May 29, 2020
Log systems are optimized for fast retrieval by indexing all of the data, but that performance comes at the expense of increased storage volume and CPU consumption. I discuss why this is and suggest some approaches for building cost effective log data management.
Log systems like Splunk or ElasticSearch, by the standards of most data analytics systems, are easy to get data into and query. Compared to traditional databases or data warehouses, log systems generally require very little planning. This success has led to a new problem, where log systems have become the dumping ground for many use cases for which they are poorly suited.
Log systems are pulling triple duty across many enterprises today. The first workload is placing unstructured data into an index to provide fast search for troubleshooting and investigation. For this use case, they provide very high value; if you need to be able to dive through huge piles of machine data quickly, they are by far the best tool for the job.
In addition to providing fast needle-in-a-haystack event search, log systems have become the de facto place to store all log data, whether it’s being used for investigations or whether it’s being collected for compliance or just-in-case. In many use cases, especially for compliance, log data simply needs to be stored, but is rarely, if ever queried. Security investigation teams would like to retain years of high fidelity data so breach investigations can get a view of what was happening months or years in the past. Unfortunately, if you use a log system to store bulk data, you also have to index the data. In these use cases, optimizing for fast search carries significant costs which grow linearly with retention time.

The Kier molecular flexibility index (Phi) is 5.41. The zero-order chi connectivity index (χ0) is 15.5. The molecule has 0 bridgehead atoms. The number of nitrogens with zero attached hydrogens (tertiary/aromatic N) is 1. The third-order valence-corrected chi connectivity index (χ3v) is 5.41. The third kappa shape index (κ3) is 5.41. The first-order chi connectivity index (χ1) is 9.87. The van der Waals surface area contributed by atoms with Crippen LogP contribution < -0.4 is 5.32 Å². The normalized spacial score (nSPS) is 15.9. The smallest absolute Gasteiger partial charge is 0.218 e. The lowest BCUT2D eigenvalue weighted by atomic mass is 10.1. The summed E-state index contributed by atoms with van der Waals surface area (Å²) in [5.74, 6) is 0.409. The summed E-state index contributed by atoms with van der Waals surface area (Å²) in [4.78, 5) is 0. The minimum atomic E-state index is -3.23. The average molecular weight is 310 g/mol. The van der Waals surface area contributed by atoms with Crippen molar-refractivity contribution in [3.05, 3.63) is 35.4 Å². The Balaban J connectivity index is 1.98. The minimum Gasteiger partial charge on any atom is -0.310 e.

Additionally, log systems are used as systems of analysis for large data sets like flow logs or web access logs. Large time series datasets like this are often aggregated and summarized, but rarely do users go look for one individual record in the data set. These datasets can be analyzed in the stream to glean insight without the need to index every log event for fast search. This data is better stored as metrics in a time series database or as summaries in the logging system. Doing this requires knowing in advance what questions you want to ask of your data, but paired with storing full fidelity raw information in a more affordable location, we aren’t discarding information.
Indexing data for fast retrieval is *expensive*! Indexing requires significant computing power in your ingestion pipeline to create the indexes. The raw data is compressed, usually at about 10:1, but indexing usually requires 3x to 4x the size of the compressed raw data. Solely indexing the data uses ~40% of the storage size of the raw data ingested. Then, in order to provide resiliency, the data is replicated usually an additional 2 times, meaning we’re storing 120% of the size of the raw data. In addition, searching an index requires fast disk, so log systems require expensive block storage on the storage nodes rather than cheap object storage.